Pre-Columbian people spread fruit species across Latin America
Tuesday March 13, 2018. 09:11 PM , from Ars Technica
Enlarge / A sapodilla, one of the fruits used by the native inhabitants of Central America. (credit: Wikimedia Commons)
Prehistoric humans helped spread edible fruit species across Central and South America, even as they wiped out the megafauna that had done so previously. In the process, we maintained and even expanded the plants’ habitats, increased biodiversity, and engineered ecosystems on two continents. Today, these fruit species could be important in 21st-century efforts to diversify human diets, address food scarcity, and improve agricultural sustainability.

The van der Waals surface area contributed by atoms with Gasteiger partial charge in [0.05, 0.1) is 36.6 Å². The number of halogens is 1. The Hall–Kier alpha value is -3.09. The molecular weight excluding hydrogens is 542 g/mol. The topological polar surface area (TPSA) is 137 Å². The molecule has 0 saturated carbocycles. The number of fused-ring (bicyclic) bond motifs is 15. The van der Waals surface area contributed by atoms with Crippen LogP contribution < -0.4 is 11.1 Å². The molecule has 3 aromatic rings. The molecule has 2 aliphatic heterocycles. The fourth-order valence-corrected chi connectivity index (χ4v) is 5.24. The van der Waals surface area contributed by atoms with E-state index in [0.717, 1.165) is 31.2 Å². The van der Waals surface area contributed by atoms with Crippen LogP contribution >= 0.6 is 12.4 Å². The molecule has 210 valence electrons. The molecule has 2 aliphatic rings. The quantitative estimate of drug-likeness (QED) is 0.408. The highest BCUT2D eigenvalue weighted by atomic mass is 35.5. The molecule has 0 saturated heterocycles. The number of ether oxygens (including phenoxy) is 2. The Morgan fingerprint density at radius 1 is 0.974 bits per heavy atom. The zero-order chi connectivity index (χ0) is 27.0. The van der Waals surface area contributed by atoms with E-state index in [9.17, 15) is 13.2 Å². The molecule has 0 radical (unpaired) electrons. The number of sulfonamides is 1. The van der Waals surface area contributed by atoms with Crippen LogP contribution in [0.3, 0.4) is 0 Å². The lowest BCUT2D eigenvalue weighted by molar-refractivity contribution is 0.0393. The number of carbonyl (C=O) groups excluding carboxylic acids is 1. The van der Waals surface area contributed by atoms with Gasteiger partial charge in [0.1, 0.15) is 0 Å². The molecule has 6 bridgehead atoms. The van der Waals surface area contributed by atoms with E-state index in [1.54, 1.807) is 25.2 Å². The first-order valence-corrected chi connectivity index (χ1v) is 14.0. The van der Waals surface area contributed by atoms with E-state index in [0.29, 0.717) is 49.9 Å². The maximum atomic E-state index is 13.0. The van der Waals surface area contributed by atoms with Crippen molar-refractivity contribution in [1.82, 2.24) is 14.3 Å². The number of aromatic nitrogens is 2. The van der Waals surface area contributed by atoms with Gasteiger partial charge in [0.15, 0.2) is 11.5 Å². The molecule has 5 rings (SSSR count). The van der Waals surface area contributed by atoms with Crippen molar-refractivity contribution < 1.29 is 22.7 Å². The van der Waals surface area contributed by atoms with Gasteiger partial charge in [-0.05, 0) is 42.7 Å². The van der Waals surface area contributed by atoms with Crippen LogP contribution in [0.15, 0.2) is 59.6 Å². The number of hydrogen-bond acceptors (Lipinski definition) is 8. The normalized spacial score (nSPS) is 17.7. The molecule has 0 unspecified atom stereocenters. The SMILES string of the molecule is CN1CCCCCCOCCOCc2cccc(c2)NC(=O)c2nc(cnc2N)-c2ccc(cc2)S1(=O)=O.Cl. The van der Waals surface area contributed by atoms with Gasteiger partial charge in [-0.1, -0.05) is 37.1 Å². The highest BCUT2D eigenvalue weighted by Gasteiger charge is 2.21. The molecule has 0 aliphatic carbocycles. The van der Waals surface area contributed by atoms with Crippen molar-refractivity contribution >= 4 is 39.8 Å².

Fruiting plants have evolved a very solid strategy for getting their offspring out into the world. Animals eat the fruit, they drop the seeds, and the next generation of plants takes root, often quite a distance away from their parents. Before about 12,000 years ago, animals like the giant sloth, elephant-like mammals called gomphotheres, and native horses did most of the work of seed dispersal in Latin America.
When those animals died out around the end of the Pleistocene, many of the fruit species they’d helped spread found their ranges contracting. But as the early Holocene climate shifted toward warmer, wetter conditions, humans picked up the slack in a big way for some fruit species.
Read 17 remaining paragraphs | Comments
Jun, Wed 20 - 15:10 CEST